G12 Colt 1911, Beretta 92 018

Pull the cartridge lock lever at the bottom of the pistol grip down as far as it will go. Loosen the gold-colored cylinder screw by turning it clockwise. Insert a new CO2 cartridge into the chamber with the small end point toward the top of the pistol. Tighten the cylinder screw by rotating it gently counterclockwise until snug. Return the cartridge lock lever to its original position by pushing it upward. This should pierce the CO2 cartridge. To confirm this, point the pistol in a safe direction, flip the safety to FIRE, push in the grip safety, and squeeze the trigger. You should be rewarded with a “pop.”

If you don’t hear a pop, swing the cylinder lock downward, tighten the cylinder screw a bit more, and try again. Once you are sure that the pistol is discharging CO2, it’s time to load the rotary magazine by inserting pellets headfirst into the eight pellet bays. The back of the magazine has a small eight-point star-shaped assembly at the center. Once the magazine is loaded, drop it into the slot between the front and rear sections of the slide with the front of the magazine facing the muzzle and close the slide by pulling the front section of the slide back until it locks.

You can chose to shoot the 1911 A1 in one of two ways. In double action mode, you pull the trigger back, back, back, driving the hammer backward until the shot fires. In single action mode, you pull the hammer back until it locks and then you pull the trigger to discharge the shot.

Theoretically, double action mode is faster because you don’t have to pause between shots to cock the hammer. I found, however, that the effort to pull the trigger in double action mode is high . . . very high . . . 8 pounds 12 ounces, in fact. That’s high enough to be no-fun-at-all, in my view.

However, if you shoot in single action mode and cock the hammer first, the effort to trigger the shot is much more reasonable: only 2 pounds, 13.5 ounces. As a result, I highly recommend shooting this pistol in single action mode.

On a 75-degree day (velocities from CO2-powered airguns can vary considerably with temperature), the 1911 1A launched its first 7.9 grain pellet at around 400 feet per second. I shot slowly, taking a few seconds to align the pistol over the chronograph sensors, and every subsequent shot was slower, until the last shot registered around 353 fps. This is typical of CO2 powered airguns unless you give them sufficient time to recover CO2 pressure between shots.

I tried a few shots at a soup can at a distance of about 10 feet and found the 1911 A1 didn’t have enough oomph to punch holes in the can. It would dent the can and bounce around, but no holes.

In the end, I found the 1911 A1 is well made and fun to shoot. What this air pistol really needs is a fun game to play with it, and we’ll get into that a little bit next week when I take a look at Beretta 92FS pellet air pistol.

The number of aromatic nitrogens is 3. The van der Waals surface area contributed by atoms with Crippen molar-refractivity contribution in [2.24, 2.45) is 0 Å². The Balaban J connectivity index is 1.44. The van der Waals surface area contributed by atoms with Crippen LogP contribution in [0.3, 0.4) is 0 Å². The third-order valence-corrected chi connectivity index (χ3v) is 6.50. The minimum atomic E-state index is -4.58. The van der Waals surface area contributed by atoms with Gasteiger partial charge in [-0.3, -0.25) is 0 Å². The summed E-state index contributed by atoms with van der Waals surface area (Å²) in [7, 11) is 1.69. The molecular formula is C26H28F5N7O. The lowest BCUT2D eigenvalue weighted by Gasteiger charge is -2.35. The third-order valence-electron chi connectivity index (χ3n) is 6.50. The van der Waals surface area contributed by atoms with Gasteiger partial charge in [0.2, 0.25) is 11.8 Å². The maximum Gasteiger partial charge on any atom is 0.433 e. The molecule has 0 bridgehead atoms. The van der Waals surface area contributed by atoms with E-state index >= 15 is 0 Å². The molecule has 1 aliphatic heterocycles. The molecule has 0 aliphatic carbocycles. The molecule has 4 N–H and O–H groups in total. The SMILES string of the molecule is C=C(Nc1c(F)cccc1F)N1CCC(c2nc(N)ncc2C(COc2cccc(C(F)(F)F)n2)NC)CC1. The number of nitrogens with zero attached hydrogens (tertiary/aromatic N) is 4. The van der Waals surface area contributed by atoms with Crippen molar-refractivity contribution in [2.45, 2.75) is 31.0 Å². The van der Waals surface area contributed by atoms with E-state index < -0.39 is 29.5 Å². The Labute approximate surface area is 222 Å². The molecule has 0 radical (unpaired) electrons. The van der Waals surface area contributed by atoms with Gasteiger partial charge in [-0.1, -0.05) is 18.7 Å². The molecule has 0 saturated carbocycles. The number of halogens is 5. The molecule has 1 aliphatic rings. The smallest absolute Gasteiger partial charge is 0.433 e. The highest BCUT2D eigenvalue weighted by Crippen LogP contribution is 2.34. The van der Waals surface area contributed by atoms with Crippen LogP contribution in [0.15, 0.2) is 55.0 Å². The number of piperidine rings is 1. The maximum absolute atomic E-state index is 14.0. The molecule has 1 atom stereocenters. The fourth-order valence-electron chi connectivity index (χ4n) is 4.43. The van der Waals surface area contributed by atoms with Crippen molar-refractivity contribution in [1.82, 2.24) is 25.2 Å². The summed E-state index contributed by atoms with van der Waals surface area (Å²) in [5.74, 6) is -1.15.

Til then, aim true and shoot straight.

–          Jock Elliott

The Umarex Octane looks a bit unusual but feels great in the hand.

The Umarex Octane looks a bit unusual but feels great in the hand.

Over a decade ago, when I was just starting to write about adult precision airguns, a guru in the field told me a thing: “If you want a really sweet shooting springer, you want to get as close as you can to one pound of gun weight (including scope) for each foot-pound of energy that the gun generates at the muzzle.”

He was offering this as an explanation for why the humble Weihrauch HW30 is so enjoyable to shoot and why it is such a tackdriver for its power. And, over the years, his statement has pretty much proven to be true. Hold that thought, we’ll get back to it in a little while.

Recently, I had the opportunity to shoot the Umarex Octane in .22 caliber.  It stretches just a half inch over four feet long, and tips the scales at 10 pounds, four ounces with the 3-9 x 40 adjustable-objective scope that comes with it mounted. The Octane incorporates both a gas piston – the ReAxis Reverse-Axis Gas Piston – and the SilencAir noise dampener.

The matte black polymer stock is ambidextrous.

The matte black polymer stock is ambidextrous.

At the extreme aft end of the Octane is a soft rubber butt pad. The entire stock, including trigger guard, is molded from a matte black polymer. The ambidextrous all-weather stock is a thumbhole design, but there is also a semi-circular notch at the top of the pistol grip where the shooter can rest his or her thumb if desired. The pistol grip has some molded indentations for improved grip, and forward of that, you’ll find the trigger guard surrounds a black metal trigger that is adjustable for first-stage travel and a lever-type safety.